Posted By: jbaloun /
Yes, it is as valuable as people say.
There is a high sense of importance in the way you write and present your resume. Keep in mind that both applicant tracking systems and recruiters are receiving hundreds of resumes daily. The better you format, write, and present your resume, the better your chances to receive feedback.
As a recruiter, I do my best with reviewing resumes, even if they’re not comfortable to look at. But trust me, not everyone takes the time, if it doesn’t catch their eye in a glance, they could dismiss it.
I want to share with you the top 5 practices I’ve seen through the years that make the best resumes:
Two words: Simple and Clear:
- Simplicity: Use a clean and simple layout; try to stay away from colored backgrounds or hard to read fonts. If you are not applying for a design role, avoid pictures or graphics.
- Clarity: Make sure your headings are standing out. In those sections, you can use bold type and capital letters, and, if you feel like it, you can use a different color (try to stay within the blues and grays).
Objective is out. Statement Summary is in:
- An objective is about what you want. A statement summary is about what you can bring to the table.
- Think of it as your “elevator pitch”: this is your chance to say what you are and why you are the right candidate for the organization.
All about your SKILLS:
- Make it a point to have a section to put your skills on.
- Keywords will play a significant role here. This area is where you talk about software, programs, methods, and do not miss your soft skills!!
- Match the requirements of the job you’re applying to. If you possess skills listed in the job description, they should be on your resume.
- Use a two to three sentences paragraph to describe the objective of the role itself.
- Use bullets to list your main responsibilities and accomplishments; use strong action verbs to start each bullet.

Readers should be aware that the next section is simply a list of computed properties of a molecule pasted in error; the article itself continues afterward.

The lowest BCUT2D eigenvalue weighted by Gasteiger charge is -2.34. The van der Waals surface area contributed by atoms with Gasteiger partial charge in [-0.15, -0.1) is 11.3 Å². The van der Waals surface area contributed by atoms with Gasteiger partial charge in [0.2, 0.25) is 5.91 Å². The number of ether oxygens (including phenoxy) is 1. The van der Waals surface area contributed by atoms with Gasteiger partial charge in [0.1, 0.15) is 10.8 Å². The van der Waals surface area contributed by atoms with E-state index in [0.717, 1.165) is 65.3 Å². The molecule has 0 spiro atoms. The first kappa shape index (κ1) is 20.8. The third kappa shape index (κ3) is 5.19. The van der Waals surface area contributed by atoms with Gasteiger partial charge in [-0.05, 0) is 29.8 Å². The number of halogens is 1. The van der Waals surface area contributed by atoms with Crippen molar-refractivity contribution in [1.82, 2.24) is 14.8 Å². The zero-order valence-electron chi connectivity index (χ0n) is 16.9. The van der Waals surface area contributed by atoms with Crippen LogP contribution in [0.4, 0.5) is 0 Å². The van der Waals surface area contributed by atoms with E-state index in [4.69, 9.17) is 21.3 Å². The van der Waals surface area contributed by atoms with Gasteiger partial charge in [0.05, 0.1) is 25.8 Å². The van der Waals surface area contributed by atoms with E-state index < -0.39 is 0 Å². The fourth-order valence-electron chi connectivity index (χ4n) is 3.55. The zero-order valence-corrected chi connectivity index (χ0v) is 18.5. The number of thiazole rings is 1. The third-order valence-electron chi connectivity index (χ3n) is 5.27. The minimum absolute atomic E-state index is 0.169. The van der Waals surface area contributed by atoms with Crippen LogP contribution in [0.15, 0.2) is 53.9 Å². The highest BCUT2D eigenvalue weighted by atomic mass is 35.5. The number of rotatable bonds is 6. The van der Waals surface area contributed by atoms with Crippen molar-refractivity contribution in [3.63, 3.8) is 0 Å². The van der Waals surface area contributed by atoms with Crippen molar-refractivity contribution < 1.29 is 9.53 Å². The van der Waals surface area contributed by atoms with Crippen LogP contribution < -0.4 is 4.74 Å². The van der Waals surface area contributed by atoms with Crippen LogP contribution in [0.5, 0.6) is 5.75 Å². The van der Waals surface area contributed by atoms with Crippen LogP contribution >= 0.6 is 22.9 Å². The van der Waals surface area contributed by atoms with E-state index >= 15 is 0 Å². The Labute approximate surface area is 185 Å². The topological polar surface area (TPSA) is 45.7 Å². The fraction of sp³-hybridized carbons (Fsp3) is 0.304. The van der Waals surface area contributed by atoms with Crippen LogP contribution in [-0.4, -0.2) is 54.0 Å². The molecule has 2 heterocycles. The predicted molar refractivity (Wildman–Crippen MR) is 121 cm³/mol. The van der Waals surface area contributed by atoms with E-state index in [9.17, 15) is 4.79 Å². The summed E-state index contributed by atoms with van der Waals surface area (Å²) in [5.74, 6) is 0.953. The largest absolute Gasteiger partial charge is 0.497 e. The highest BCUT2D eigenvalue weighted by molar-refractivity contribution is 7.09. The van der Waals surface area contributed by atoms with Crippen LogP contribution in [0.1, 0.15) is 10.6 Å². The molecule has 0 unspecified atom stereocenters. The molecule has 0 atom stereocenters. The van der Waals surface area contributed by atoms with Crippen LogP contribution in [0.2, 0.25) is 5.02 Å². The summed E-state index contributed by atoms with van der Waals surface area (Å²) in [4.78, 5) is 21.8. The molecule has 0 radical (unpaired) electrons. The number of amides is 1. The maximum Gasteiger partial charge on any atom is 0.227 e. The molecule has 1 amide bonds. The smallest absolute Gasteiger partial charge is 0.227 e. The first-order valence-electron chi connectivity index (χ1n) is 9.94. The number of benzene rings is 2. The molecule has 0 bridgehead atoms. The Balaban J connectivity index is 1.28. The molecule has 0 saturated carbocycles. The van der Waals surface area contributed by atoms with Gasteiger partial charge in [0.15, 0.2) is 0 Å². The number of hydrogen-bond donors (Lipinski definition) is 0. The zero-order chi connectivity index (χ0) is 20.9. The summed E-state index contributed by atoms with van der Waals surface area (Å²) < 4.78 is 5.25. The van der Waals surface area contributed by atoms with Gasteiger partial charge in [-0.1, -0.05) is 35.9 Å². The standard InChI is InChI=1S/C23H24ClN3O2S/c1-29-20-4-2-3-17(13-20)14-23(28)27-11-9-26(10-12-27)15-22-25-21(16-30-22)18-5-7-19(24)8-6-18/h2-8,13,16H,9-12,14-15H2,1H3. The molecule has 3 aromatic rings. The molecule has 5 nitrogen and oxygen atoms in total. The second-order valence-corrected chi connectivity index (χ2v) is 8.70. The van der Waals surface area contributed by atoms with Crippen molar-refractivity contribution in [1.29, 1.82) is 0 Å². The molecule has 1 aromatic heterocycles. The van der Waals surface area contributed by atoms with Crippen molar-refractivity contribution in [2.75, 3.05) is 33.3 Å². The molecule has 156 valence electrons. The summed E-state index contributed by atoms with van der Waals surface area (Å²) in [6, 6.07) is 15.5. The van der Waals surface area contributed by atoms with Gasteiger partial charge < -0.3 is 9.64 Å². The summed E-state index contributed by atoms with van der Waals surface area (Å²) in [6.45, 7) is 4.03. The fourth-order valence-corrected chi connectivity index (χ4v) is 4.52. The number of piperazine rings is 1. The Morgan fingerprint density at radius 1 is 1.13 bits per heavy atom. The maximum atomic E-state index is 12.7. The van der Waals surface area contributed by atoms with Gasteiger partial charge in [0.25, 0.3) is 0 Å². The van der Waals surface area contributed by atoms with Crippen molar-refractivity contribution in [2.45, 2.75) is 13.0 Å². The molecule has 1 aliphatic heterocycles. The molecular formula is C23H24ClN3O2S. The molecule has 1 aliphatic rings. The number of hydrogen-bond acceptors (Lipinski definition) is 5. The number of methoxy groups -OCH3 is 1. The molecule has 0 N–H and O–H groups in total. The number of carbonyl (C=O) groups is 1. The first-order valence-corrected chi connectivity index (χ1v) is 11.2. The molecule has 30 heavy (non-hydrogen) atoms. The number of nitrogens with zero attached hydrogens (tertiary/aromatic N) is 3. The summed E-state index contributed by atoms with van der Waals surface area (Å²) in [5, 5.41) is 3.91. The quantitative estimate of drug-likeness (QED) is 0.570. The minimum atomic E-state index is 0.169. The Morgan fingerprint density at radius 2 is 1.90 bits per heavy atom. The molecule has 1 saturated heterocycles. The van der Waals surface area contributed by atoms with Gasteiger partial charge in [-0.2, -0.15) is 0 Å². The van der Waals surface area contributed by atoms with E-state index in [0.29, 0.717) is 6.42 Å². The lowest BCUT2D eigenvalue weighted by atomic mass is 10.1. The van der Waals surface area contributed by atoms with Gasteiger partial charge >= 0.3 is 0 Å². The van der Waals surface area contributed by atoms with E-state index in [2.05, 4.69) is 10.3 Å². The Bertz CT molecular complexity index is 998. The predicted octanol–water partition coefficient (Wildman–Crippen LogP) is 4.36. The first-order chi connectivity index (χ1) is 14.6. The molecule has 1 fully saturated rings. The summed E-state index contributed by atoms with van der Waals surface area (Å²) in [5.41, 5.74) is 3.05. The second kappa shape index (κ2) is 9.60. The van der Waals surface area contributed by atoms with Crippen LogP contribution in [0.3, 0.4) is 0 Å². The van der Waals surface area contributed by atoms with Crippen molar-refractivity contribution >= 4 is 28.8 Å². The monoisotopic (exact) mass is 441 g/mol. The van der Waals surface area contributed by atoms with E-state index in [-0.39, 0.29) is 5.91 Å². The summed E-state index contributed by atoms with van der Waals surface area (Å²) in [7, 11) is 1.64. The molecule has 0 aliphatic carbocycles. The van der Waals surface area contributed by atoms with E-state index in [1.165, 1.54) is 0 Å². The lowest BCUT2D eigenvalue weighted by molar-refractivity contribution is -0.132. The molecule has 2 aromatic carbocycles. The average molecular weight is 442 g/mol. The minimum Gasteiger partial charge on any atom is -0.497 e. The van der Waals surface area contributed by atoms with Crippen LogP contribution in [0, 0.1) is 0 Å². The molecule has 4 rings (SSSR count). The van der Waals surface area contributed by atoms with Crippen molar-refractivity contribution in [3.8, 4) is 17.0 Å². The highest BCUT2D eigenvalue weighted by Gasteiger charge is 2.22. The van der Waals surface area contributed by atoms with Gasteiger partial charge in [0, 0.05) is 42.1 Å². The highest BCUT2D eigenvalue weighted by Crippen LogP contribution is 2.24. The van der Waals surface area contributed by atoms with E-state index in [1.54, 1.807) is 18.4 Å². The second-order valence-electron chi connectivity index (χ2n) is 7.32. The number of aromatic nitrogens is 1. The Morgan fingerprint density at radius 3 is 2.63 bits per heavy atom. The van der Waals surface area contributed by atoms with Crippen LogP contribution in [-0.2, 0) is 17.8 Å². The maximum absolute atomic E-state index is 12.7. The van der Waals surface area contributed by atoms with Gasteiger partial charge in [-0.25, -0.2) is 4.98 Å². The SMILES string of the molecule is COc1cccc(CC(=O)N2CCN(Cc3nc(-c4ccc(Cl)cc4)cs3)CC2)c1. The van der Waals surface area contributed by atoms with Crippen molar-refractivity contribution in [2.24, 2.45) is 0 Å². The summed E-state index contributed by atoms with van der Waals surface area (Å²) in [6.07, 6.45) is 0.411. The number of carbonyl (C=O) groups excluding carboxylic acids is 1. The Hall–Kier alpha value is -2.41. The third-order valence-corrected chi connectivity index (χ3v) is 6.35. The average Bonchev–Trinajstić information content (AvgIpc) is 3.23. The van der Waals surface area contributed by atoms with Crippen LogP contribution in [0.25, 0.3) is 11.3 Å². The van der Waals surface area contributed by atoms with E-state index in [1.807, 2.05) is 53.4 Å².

Be LOUD with your Accomplishments:
- Wherever possible, add numbers and results to show the impact you’ve had in a given role.
- If you are not in Sales (or sales related role) you can talk about process improvements, project deliverables, efficiencies implemented, reduce times in tasks, etc.
Some additional helpful tips…
Tailor your resume for every job.
Does it sound like a lot? Maybe. But the truth is that most companies are using sophisticated applicant tracking systems to screen candidates, and those are designed with scoring systems. The more your resume wording matches the skills on the job description, the better your chances for your resume to land in the Hiring Manager’s hand.
Proofread Your Resume
Ask a friend to help you with this. Remember the saying “four eyes are better than two”? It is a fact. You can also use tools such as your Spelling and Grammar inside of MS Word, or Grammarly, or any other that can help you make sure you don’t have typos or grammar errors.
Make the time to do this right, without distractions. If you take this approach seriously, it will be a lot easier when it comes time to update or adjust – I promise.
Your next amazing opportunity could be at your fingertips!
About the Author
Marian Meléndez, Professional Recruiter for Link Staffing, is on a mission to match the right people to the right positions with the right companies. With her extensive experience in the employment field, she is a trusted source for recruiting advice for both job seekers and fellow recruiters.
Want to learn more about Link Staffing and how we can help you?
Contact us, or give us a call at 1-888-929-LINK.